SIR Alastair Cook smoothly reached his 182nd first-class half-century around the rain as Essex totted up the runs against Hampshire at Arundel, writes Alex Smith.

Former England captain Cook appeared in little danger with his second fifty of the Bob Willis Trophy and ended the day on 75 with his side 146 for two.

Only 47 overs were bowled on Sunday, after no play on the first day, as rain continued to frustrate the top two teams in the South Division.

After the entirety of the opening day was kyboshed by rain and a damp patch on the bowlers’ run-up at the Castle End of the ground, a toss was made 24 hours late.

Sam Northeast won it and elected to bowl first, and hope for a similar new ball burst to that which downed Surrey last week.

But that didn’t arrive as Paul Walter and Cook looked at ease against accurate but lifeless bowling – with the conditions not helping movement either in the air or off the pitch.

Walter rose to his audition as a first-team opener after being given to step in for the rested Nick Browne.

Walter, who has previously opened successfully in the second XI, was selected to replace the rested Nick Browne at the top of the order – on the back of scores of 33, 46, 33 and a watch winning 27 not out in the middle-order thus far in the Bob Willis Trophy.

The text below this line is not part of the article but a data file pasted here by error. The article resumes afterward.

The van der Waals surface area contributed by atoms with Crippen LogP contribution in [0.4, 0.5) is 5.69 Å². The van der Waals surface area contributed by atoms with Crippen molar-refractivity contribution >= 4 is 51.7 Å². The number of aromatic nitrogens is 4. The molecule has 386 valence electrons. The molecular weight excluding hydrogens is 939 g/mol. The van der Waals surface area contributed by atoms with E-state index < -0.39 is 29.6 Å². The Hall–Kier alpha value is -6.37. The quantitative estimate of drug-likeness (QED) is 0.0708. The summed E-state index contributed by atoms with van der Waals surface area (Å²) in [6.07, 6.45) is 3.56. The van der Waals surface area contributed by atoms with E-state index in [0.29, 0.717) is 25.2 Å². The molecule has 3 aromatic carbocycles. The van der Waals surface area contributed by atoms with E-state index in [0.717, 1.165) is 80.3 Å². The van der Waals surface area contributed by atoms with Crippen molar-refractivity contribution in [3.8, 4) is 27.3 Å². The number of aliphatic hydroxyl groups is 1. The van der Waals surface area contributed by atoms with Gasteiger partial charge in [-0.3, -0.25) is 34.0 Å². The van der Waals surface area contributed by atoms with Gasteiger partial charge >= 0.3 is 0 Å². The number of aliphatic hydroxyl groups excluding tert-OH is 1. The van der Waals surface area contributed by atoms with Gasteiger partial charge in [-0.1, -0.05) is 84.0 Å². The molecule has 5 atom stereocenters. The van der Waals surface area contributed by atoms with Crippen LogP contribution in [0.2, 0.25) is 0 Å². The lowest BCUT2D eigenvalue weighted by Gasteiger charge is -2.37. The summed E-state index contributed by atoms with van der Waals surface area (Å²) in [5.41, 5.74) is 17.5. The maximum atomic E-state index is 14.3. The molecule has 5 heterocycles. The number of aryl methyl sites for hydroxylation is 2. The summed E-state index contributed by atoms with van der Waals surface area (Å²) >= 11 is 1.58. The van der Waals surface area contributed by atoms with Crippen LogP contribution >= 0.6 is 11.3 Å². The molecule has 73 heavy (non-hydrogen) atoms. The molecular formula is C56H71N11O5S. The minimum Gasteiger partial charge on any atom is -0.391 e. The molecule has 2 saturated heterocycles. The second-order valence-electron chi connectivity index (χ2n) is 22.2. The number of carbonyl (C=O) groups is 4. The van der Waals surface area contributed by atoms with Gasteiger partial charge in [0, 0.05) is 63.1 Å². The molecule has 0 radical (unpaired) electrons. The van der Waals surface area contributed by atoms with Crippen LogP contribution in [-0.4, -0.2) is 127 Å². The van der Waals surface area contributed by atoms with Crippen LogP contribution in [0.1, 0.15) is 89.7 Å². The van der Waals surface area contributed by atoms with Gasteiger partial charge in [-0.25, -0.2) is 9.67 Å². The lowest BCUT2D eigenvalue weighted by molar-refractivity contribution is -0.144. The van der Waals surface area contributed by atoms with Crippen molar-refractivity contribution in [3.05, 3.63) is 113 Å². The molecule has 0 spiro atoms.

The upgrade didn’t faze him, as he struck Brad Wheal through the covers in the third over.

Seven more offside boundaries followed, with only three of his 43 runs coming on the leg side, during an 83-run stand for the first wicket.

An early lunch was brought about by a heavy shower, with the afternoon session also washed out.

But 5pm saw the resumption of play, with 51 overs lost, and almost immediately lost Walter.

The left-handed batsman edged to a stooping Tom Alsop at first slip, with the third ball of the restart, to offer Ian Holland a breakthrough.

Around Walter, Cook had played the sort of innings which England supporters got used to watching in his 161 Test matches.

Where the innings lacked in glamour, it made up for in substance – as he struck six boundaries on his way to a 101-ball half-century.

Cook’s most aggressive period came when he twice pulled James Fuller to the boundary with perfect execution.

Mason Crane picked up his 12th wicket of the season when Tom Westley, following a 61-run stand with Cook, prodded behind to Lewis McManus with three overs left of the day.

Nightwatchman Jamie Porter guided Cook through to close without any further damage.